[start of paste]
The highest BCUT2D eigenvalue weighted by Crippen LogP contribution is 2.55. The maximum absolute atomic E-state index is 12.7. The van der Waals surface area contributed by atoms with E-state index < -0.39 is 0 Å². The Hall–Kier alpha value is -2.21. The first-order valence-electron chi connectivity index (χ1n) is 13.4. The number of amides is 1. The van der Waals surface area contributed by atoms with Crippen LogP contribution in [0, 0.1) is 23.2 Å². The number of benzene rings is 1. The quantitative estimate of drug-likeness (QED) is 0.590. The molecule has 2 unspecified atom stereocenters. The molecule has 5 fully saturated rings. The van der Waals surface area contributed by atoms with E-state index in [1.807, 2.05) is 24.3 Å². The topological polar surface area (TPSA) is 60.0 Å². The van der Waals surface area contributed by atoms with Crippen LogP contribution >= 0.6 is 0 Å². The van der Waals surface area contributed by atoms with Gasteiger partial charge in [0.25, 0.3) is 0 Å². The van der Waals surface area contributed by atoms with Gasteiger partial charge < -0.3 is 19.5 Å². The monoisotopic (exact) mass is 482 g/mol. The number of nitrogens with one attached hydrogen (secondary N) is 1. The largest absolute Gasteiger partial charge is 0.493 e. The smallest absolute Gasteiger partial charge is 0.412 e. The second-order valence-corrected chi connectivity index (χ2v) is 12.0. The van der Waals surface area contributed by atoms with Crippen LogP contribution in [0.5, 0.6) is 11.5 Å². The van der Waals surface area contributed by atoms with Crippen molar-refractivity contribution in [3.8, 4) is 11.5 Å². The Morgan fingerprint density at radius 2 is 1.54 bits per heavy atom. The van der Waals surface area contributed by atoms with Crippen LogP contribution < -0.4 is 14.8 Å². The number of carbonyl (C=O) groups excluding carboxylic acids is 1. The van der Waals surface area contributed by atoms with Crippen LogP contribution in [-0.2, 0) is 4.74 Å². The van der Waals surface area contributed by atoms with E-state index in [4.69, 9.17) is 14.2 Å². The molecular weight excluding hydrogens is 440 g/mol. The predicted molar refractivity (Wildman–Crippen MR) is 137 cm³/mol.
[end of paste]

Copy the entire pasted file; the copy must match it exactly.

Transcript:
The highest BCUT2D eigenvalue weighted by Crippen LogP contribution is 2.55. The maximum absolute atomic E-state index is 12.7. The van der Waals surface area contributed by atoms with E-state index < -0.39 is 0 Å². The Hall–Kier alpha value is -2.21. The first-order valence-electron chi connectivity index (χ1n) is 13.4. The number of amides is 1. The van der Waals surface area contributed by atoms with Crippen LogP contribution in [0, 0.1) is 23.2 Å². The number of benzene rings is 1. The quantitative estimate of drug-likeness (QED) is 0.590. The molecule has 2 unspecified atom stereocenters. The molecule has 5 fully saturated rings. The van der Waals surface area contributed by atoms with E-state index in [1.807, 2.05) is 24.3 Å². The topological polar surface area (TPSA) is 60.0 Å². The van der Waals surface area contributed by atoms with Crippen LogP contribution >= 0.6 is 0 Å². The van der Waals surface area contributed by atoms with Gasteiger partial charge in [0.25, 0.3) is 0 Å². The van der Waals surface area contributed by atoms with Gasteiger partial charge < -0.3 is 19.5 Å². The monoisotopic (exact) mass is 482 g/mol. The number of nitrogens with one attached hydrogen (secondary N) is 1. The largest absolute Gasteiger partial charge is 0.493 e. The smallest absolute Gasteiger partial charge is 0.412 e. The second-order valence-corrected chi connectivity index (χ2v) is 12.0. The van der Waals surface area contributed by atoms with Crippen LogP contribution in [0.5, 0.6) is 11.5 Å². The van der Waals surface area contributed by atoms with Crippen molar-refractivity contribution in [3.8, 4) is 11.5 Å². The Morgan fingerprint density at radius 2 is 1.54 bits per heavy atom. The van der Waals surface area contributed by atoms with Crippen LogP contribution < -0.4 is 14.8 Å². The number of carbonyl (C=O) groups excluding carboxylic acids is 1. The van der Waals surface area contributed by atoms with Crippen LogP contribution in [-0.2, 0) is 4.74 Å². The van der Waals surface area contributed by atoms with E-state index in [4.69, 9.17) is 14.2 Å². The molecular weight excluding hydrogens is 440 g/mol. The predicted molar refractivity (Wildman–Crippen MR) is 137 cm³/mol.